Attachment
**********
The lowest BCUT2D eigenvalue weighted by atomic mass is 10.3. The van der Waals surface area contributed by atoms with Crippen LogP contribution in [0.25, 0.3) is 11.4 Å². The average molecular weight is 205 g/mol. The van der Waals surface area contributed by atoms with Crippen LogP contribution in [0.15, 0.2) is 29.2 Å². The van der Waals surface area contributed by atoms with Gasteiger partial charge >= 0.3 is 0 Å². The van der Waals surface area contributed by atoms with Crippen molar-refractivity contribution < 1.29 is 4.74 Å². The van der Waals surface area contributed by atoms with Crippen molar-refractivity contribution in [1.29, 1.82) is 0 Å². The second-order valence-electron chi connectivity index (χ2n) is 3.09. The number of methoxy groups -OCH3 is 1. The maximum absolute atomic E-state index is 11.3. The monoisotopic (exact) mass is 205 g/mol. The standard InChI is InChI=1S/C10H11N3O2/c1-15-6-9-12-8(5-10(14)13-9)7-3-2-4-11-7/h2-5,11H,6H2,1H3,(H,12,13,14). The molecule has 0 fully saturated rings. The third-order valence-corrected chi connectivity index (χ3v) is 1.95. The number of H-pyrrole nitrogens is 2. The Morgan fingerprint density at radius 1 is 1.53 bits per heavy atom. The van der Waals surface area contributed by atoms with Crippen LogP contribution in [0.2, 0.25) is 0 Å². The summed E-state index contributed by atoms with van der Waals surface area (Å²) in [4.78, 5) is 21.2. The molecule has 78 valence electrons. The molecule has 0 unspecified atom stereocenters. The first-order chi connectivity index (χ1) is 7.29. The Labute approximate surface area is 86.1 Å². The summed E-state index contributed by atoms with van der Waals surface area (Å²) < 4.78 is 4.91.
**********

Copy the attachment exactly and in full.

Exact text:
The lowest BCUT2D eigenvalue weighted by atomic mass is 10.3. The van der Waals surface area contributed by atoms with Crippen LogP contribution in [0.25, 0.3) is 11.4 Å². The average molecular weight is 205 g/mol. The van der Waals surface area contributed by atoms with Crippen LogP contribution in [0.15, 0.2) is 29.2 Å². The van der Waals surface area contributed by atoms with Gasteiger partial charge >= 0.3 is 0 Å². The van der Waals surface area contributed by atoms with Crippen molar-refractivity contribution < 1.29 is 4.74 Å². The van der Waals surface area contributed by atoms with Crippen molar-refractivity contribution in [1.29, 1.82) is 0 Å². The second-order valence-electron chi connectivity index (χ2n) is 3.09. The number of methoxy groups -OCH3 is 1. The maximum absolute atomic E-state index is 11.3. The monoisotopic (exact) mass is 205 g/mol. The standard InChI is InChI=1S/C10H11N3O2/c1-15-6-9-12-8(5-10(14)13-9)7-3-2-4-11-7/h2-5,11H,6H2,1H3,(H,12,13,14). The molecule has 0 fully saturated rings. The third-order valence-corrected chi connectivity index (χ3v) is 1.95. The number of H-pyrrole nitrogens is 2. The Morgan fingerprint density at radius 1 is 1.53 bits per heavy atom. The van der Waals surface area contributed by atoms with Crippen LogP contribution in [0.2, 0.25) is 0 Å². The summed E-state index contributed by atoms with van der Waals surface area (Å²) in [4.78, 5) is 21.2. The molecule has 78 valence electrons. The molecule has 0 unspecified atom stereocenters. The first-order chi connectivity index (χ1) is 7.29. The Labute approximate surface area is 86.1 Å². The summed E-state index contributed by atoms with van der Waals surface area (Å²) < 4.78 is 4.91.